Disappointing finishing season

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rbeckey

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This spring has been to warm and/or wet for painting. I need an alternative to the Krylon paints that are so very sensitive to the humidity levels, but are still easy to work with and don't require a week between coats.
 

sandman

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Boy, I sure have no answers...

I think my next rocket will be covered with contact paper...maybe that will work.

sandman
 

DynaSoar

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Originally posted by rbeckey
This spring has been to warm and/or wet for painting. I need an alternative to the Krylon paints that are so very sensitive to the humidity levels, but are still easy to work with and don't require a week between coats.
I haven't had those problems with Rustoleum "American Accents" paints. I've had other problems, but except for no metallic paint surviving a clear coat without losing its luster, they've probably been my fault.
 

flying_silverad

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One of my Beta folks said that he was having way to many problems with Krylon and humidity. He swithed to ACE Hardware paints and although there was a longer drying time, he said the finish was much better and wasn't as sensitive to humidity.

I have two cans (Sounds like some birds LOL) that I am going to try in about a week....if that Mars Probe (OOPS did I say that) ever gets finished.:D
 

lalligood

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I have 2 suggestions that have worked for me here in very humid (especially lately thanks to some much needed rain!) & hot Central Florida:

1) Spray later in the day. Typically it's less humid then than in the morning.

2) OK, so you sprayed & it "blushed" (or clouded up). What to do?!? Don't repaint. Instead, go to the automotive dept in Wal-Mart or your local auto parts store. Get an 8oz bottle of 3M Rubbing compound. It'll set you back ~$6. Grab some cotton shop rags too if you don't have an old t-shirt or soft cotton cloth you can use. Shake bottle. Put a dime-sized dollop of compound on cotton cloth. Rub in a circular motion applying steady, firm pressure. Don't panic when you see paint on the cloth! :eek: That's exactly what it's supposed to do! However, you will see an AMAZING shine develop on the rocket :cool: Wipe off the rocket when finished with a clean cloth. Repeat as necessary until the rocket SHINES :D This stuff will eliminate blushing, orange peel, & even small runs with a little patience & some "elbow grease" ;) [NOTE: DO NOT USE THIS ON CLEAR COATS!]
 

Stymye

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annother good anti-blushing brand,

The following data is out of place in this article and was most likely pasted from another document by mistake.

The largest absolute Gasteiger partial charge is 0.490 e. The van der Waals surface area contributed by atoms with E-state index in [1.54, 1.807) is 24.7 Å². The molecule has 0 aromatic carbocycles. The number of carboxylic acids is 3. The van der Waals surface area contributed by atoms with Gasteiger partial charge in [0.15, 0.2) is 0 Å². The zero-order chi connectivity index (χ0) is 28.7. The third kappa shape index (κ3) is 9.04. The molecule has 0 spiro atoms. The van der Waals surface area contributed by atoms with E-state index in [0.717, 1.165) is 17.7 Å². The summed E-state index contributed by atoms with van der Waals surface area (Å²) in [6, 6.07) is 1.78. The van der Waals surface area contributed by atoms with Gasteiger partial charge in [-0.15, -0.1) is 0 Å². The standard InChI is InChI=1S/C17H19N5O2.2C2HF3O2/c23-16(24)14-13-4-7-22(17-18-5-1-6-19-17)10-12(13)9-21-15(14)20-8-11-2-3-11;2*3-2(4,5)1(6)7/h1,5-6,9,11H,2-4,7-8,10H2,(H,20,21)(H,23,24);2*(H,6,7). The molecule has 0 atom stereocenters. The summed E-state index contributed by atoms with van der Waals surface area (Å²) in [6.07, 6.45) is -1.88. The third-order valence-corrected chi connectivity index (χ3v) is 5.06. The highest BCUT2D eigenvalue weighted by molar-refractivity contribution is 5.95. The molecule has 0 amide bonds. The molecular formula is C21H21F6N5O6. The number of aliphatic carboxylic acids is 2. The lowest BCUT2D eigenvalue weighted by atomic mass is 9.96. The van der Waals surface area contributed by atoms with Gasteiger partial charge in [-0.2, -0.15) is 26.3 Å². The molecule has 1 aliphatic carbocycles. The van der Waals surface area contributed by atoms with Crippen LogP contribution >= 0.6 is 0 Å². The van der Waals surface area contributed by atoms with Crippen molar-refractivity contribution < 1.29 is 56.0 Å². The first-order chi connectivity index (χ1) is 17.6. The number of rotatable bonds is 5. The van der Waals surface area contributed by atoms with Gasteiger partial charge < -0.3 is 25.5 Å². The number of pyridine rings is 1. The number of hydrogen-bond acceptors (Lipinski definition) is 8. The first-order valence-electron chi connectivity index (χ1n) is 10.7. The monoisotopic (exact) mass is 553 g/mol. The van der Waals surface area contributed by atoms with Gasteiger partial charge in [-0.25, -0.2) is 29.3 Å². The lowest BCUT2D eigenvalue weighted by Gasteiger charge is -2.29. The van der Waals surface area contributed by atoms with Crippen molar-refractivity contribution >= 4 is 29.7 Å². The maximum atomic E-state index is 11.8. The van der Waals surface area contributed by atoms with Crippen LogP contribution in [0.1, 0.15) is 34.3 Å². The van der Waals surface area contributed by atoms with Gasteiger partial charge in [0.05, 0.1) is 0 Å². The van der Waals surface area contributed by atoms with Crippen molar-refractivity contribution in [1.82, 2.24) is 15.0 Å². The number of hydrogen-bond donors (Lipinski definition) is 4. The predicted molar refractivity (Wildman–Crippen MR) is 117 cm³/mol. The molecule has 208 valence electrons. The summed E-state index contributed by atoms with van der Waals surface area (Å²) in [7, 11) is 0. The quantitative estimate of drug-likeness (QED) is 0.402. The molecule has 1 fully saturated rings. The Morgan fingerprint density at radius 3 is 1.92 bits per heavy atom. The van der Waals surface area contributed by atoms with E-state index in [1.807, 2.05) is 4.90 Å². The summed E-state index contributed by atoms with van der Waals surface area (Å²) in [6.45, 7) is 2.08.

I've been having good results with Duplicolor paints in the summer..the humidity here is relentless..I think it has a much better gloss than krylon produces..
 

Micromeister

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Rbeckey:
DC is one of the worst places in the country for humidity, and while this spring has indeed been warm and wet. I'm having a real problem understanding your dilemma.

Woud you please, explain EXACTLY what your finishing problem is?
Heres a few questiions that well help narrow the search.
Where do you paint your models EXACTLY?( inside, outside, in direct sunlight or shade. in an enclouser or in the open.)
How do you prepare your models for paint? ( Primer(s) used, sanding method and dust removal method. )

What do you feel is the problem with the finish on your models? (orange peel, crazing, checking, hazing, paint lift)??

I can't for the life of me think of any reason you would be having a problem with Krylon.. it is no more "humidity sensitive then any other "Harry Homeowner or hobbiest" spray paints. Rustolium, Duplicolor, Color works, Pactra, Testors, Easy living, Smooth & Silky(K-Mart), Sherwin-Williams, and Mattos industrial automotive spary paints all have there own quirks but are all formulated for use by john Q public, in normal everyday weather/humidity conditions.
I'll be watching for you comments.

OBTW Dynasoar:
Most metallic, mirror and hi gloss finishes will not allow clearcoating. Solvents in the clear break up the interlockng platelettes turning your mirror chrome into a dull grey. There are a few special formula clears that will not attack certain mirror finihses but they are every product specific and hard to find.
 

sandman

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Dynasoar,

Clear coat matelic paints with Future Floor Finish. Honestly, it is the only thing that works.

If you use Duplicolor automotive paint...that's different...they love clear coat and shine like a mirror.

As for humidity, paint conditions...

I recently finished (or tried to finish) two models side by side.

Same painting conditions
Same primer
Same everything!
Same time of day.

The only difference was the paint brand.

One brand (the cheapest..on sale) came out PERFECT!
The second brand (3 times as much money for this paint) just plain wouldn't dry right.

Go figure.

sandman:confused: